Have you experienced racism?

As an Asian woman, I have. Many times.

The first time, I remembered my reaction. I froze in my place. It’s like an electric shock. It comes out of nowhere.

You couldn’t quite recover from your day anymore. It’s not that easy to forget. You go back home, sneak into your bed, and in a fetal position, repeat the event over and over again.

It takes a while to get over, and you don’t really talk about it.

It’s humiliating and dehumanizing.

But somehow, you can’t forget the incidents. I can still remember the instances I felt racism and xenophobia: mostly in restaurants; sometimes in the streets. Once in an airport lobby. Once in the bus. In the US. In the UK. In Italy.

The first few times you experienced racism, it hurts so much.

Three decades later, you still experience it. It’s either the slurs are less painful, or you’ve just learned to adapt. You now know how to act when you’re with, um, more privileged people. When I experience yet another racist in my path, I just brush off the derogatory remark the Karen said and just tell myself: ‘Sucks to be her, she probably hasn’t left this neighborhood all her life.’

You thickened your skin. Now, it doesn’t sting as much anymore.

But it’s still dehumanizing.

It’s stories you don’t openly tell people because it’s still humiliating. It’s still dehumanizing.

But the whole can of worms opened up again: this time, in the form of George Floyd.

I could not take my attention off the news. George Floyd just wanted to buy a pack of cigarettes. But he was suspected of paying with a counterfeit $20 dollar bill, the cashier called to alert police–that put out a chain of events that caused his untimely death.

8 minutes and 46 seconds. That’s a long time to be deprived of air.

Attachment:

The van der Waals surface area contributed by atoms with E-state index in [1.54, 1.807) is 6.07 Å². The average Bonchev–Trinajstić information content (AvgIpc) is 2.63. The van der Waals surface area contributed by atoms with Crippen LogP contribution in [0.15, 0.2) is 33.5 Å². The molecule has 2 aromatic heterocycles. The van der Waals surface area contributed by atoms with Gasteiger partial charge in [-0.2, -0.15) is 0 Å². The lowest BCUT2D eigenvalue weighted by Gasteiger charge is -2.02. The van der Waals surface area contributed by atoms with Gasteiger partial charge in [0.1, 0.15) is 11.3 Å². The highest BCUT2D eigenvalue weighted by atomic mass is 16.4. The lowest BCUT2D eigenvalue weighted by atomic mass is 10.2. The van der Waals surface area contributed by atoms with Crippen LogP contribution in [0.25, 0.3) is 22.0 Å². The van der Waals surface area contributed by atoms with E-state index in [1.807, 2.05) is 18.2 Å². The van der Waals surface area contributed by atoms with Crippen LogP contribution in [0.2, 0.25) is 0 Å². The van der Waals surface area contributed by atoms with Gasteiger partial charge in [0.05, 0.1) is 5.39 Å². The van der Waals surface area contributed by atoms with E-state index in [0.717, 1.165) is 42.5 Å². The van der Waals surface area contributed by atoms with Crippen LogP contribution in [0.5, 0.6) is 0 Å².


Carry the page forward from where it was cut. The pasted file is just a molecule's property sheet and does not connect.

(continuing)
People are angry and protesting, taking a public stance on the death of George Floyd.

But why are you so affected? You’re not black.”

Yes, I’m not black.

I’m an Asian woman, Filipino to be particular. I could be racially profiled as being: good at math, or bad tipper, or the worst being a green card hunter. I am hardly dangerous in the eyes of the police.

I could not speak for being black. I would never know how it feels to be black.

But I do know what people talk about blacks.

Heck, I do know what my fellow Filipinos talk about blacks.

Talking about Racism and George Floyd in the Philippine Context

Filipinos, too, experience significant racism. Others have been racist to us. We are familiar with these stories.

Filipinos in a Human Zoo in the USA, early 1900s | Filipiknow

But we have our own biases too. Our hands are not entirely clean.

We grew up in a largely homogeneous society (in terms of race, culture and religion); so a person of a different set is always a novelty to us.

City people make fun of the country people. Filipinos mock other dialects and their accents. We taunt people for speaking perfect English. We make fun of flat noses, and we taunt people with curly hair. Filipino kids in the playground are most savage.

Most of all, we make judgments based on skin color.

The issue of racism and colorism is prevalent in our country. We worship white skin and mock dark skin. It’s all over our TV and media–a plethora of mestiza actresses in our TV shows, and our advertisements promoting skin whitening and bleaching products.

These are markers of class distinction: rich and successful means having white skin, glossy straight hair, aquiline nose, and American English twang.

Our prejudices often in the form of jokes and taunts in casual conversation. Derogatory slurs are casually mentioned: unggoy, kulay tae, bombay, inchik kwakang…

Filipinos are quick to call foul when we are being prejudiced, but we don’t even notice our own biases.

Mentalities are a hard to break, but fixing that starts with awareness of this issue: we are prejudiced too and we need to change that.

“We cannot change what we are not aware of, and once we are aware, we cannot help but change.”

Sheryl Sandberg, Lean in

It starts with being more responsible with the words we choose to release from our mouths.


George Floyd, however, is more than the issue of race.

It was a glimpse of a larger systemic problem: racism, xenophobia, gun violence, police misconduct, and white privilege (because it does exist).

If the video of George Floyd was not filmed, he would’ve been another black guy forgotten.

If Christian Cooper had not taken a video of Amy Cooper, the cops would’ve believed the white woman’s false accusations.

So continue filming racists.

Document people on office misbehaving, or taking advantage of their positions, or organizing mañanitas.

Call out people for wrongdoing.

Criticize the system if it’s wrong.

We need to hold people accountable for their actions.

This blog is not a political blog, but we want you to be proactive.

Because being not racist is not enough–you need to be anti-racist altogether.


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